Clint Eastwood a boon or bust for Romney campaign?

Clint Eastwood
Actor Clint Eastwood gestures while speaking to delegates during the Republican National Convention in Tampa, Fla., on Thursday, Aug. 30, 2012.
AP Photo/Charlie Neibergall

(CBS News) When a campaign brings a Hollywood star to a political rally, it's supposed to boost the candidate. And while Clint Eastwood was met with applause when he spoke ahead of Mitt Romney on the final night of the GOP convention Thursday, pundits and strategists are wondering if it was an unnecessary sideshow, taking away from the candidate's message.

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After much speculation about a "mystery speaker," Eastwood took the stage, starting his remarks with a look back at President Obama's election in 2008.

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Eastwood said, "I just thought, 'This was great.' Everybody is crying, Oprah was crying. I was even crying."

But the remarks seemed to veer off script - if there was one - at the highly choreographed and carefully timed convention, such as when Eastwood engaged in a "conversation" with an empty chair representing the president.

CBS News' Bob Schieffer said he couldn't understand why the Romney campaign showcased Eastwood on Romney's night. "Why on your night of nights, when you're trying to tell your story to the American people would you give them something else to talk about?," he wondered during CBS News' convention coverage.

The Obama campaign immediately shot back on Twitter Thursday night with a photo of the president sitting in a chair in the White House. It read, referring to Eastwood's empty chair, "This seat's taken."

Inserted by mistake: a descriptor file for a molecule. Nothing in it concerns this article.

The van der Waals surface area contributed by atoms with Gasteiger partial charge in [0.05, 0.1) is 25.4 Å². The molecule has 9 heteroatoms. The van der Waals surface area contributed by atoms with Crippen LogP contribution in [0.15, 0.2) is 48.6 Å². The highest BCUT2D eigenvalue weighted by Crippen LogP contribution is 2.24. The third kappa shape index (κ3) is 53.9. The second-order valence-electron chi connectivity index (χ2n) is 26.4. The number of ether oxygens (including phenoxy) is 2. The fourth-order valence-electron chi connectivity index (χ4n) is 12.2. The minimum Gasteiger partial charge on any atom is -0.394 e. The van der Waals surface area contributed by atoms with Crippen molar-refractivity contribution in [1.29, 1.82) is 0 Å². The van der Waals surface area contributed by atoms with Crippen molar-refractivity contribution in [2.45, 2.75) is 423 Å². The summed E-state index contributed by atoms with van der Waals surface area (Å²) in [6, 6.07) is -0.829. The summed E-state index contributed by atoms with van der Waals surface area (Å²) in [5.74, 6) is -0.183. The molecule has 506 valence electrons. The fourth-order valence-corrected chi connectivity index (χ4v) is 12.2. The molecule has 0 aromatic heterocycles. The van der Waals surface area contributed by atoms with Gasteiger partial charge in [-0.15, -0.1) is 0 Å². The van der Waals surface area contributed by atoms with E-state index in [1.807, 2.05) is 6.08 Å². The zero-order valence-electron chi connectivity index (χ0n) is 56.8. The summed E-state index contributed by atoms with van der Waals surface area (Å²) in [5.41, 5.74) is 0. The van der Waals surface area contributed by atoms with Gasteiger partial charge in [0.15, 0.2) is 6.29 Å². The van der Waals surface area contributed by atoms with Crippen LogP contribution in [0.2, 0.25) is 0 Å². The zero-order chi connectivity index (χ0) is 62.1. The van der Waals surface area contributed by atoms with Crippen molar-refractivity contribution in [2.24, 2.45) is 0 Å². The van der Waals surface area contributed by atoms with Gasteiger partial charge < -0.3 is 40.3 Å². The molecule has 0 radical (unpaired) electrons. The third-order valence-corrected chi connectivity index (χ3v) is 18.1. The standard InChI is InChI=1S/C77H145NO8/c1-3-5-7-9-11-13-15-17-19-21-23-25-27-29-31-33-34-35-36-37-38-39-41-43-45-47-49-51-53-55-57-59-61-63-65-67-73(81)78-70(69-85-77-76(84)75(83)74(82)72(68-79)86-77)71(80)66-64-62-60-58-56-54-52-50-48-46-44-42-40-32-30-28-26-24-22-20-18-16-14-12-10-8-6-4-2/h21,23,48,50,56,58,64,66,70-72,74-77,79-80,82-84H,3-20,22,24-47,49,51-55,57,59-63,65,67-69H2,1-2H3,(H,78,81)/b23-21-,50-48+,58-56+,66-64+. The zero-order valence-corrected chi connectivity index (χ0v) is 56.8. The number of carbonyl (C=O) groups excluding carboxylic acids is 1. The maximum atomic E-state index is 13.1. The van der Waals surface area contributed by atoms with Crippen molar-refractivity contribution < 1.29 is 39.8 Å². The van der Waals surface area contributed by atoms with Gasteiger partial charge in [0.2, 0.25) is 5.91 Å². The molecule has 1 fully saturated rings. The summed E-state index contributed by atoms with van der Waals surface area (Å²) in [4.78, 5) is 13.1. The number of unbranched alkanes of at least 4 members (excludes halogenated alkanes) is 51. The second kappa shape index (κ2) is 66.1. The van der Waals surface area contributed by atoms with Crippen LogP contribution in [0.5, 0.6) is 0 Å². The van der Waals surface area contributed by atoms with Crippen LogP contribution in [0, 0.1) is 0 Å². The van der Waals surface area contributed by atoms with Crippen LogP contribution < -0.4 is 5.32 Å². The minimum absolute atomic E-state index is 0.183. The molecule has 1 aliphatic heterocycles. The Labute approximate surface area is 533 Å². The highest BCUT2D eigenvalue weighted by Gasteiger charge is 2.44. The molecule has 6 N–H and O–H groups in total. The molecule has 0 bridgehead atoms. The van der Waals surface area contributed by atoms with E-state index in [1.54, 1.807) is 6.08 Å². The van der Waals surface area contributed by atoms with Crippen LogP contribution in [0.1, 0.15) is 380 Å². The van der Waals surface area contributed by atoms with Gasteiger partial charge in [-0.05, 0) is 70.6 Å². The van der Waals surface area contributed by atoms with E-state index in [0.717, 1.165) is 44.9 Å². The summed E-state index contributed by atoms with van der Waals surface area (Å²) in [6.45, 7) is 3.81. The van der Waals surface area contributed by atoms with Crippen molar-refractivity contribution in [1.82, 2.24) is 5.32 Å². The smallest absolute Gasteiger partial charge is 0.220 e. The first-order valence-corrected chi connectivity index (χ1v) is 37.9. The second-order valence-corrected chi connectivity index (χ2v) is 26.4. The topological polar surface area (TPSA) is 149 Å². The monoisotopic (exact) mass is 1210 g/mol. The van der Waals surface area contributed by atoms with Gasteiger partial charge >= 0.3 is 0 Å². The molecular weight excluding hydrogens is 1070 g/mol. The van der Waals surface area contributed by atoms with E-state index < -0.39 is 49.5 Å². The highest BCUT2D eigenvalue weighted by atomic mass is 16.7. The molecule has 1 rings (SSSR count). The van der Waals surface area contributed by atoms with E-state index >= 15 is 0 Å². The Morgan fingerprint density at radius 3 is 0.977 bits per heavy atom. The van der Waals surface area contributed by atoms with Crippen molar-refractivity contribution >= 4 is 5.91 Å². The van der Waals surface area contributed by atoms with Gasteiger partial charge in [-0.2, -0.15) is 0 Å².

The Romney campaign said Eastwood's appearance was unscripted and ad libbed and it was a unique moment. In many ways, he was the anti-Romney on that stage.

(Pollster Frank Luntz, former Republican strategist, discussed Mitt Romney's speech at the Republican National Convention on "CBS This Morning." Watch his analysis in the video below)

Romney's first goal for his own speech Thursday was to tell voters his story - who he was and where he came from. To that end, he said at one point in his speech, "We were Mormons and growing up in Michigan; that might have seemed unusual or out of place but I really don't remember it that way. My friends cared more about what sports teams we followed than what church we went to."

He also tried to satisfy calls from some political insiders who urged the campaign to "humanize" the former governor and business executive, by mentioning how his parents' marriage lasted 64 years, and how his father, George, delivered gifts from the florist.

"Every day, dad gave mom a rose, which he put on her bedside table. That's how she found out what happened on the day my father died. She went looking for him because that morning, there was no rose," he said.

Romney was also direct in attacking the President Obama's rhetorical flourishes, saying, "President Obama promised to begin to slow the rise of the oceans and heal the planet. My promise is to help you and your family."

Watch Jan Crawford's full report in the video above.

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    Jan Crawford is CBS News' chief legal correspondent and based in Washington, D.C.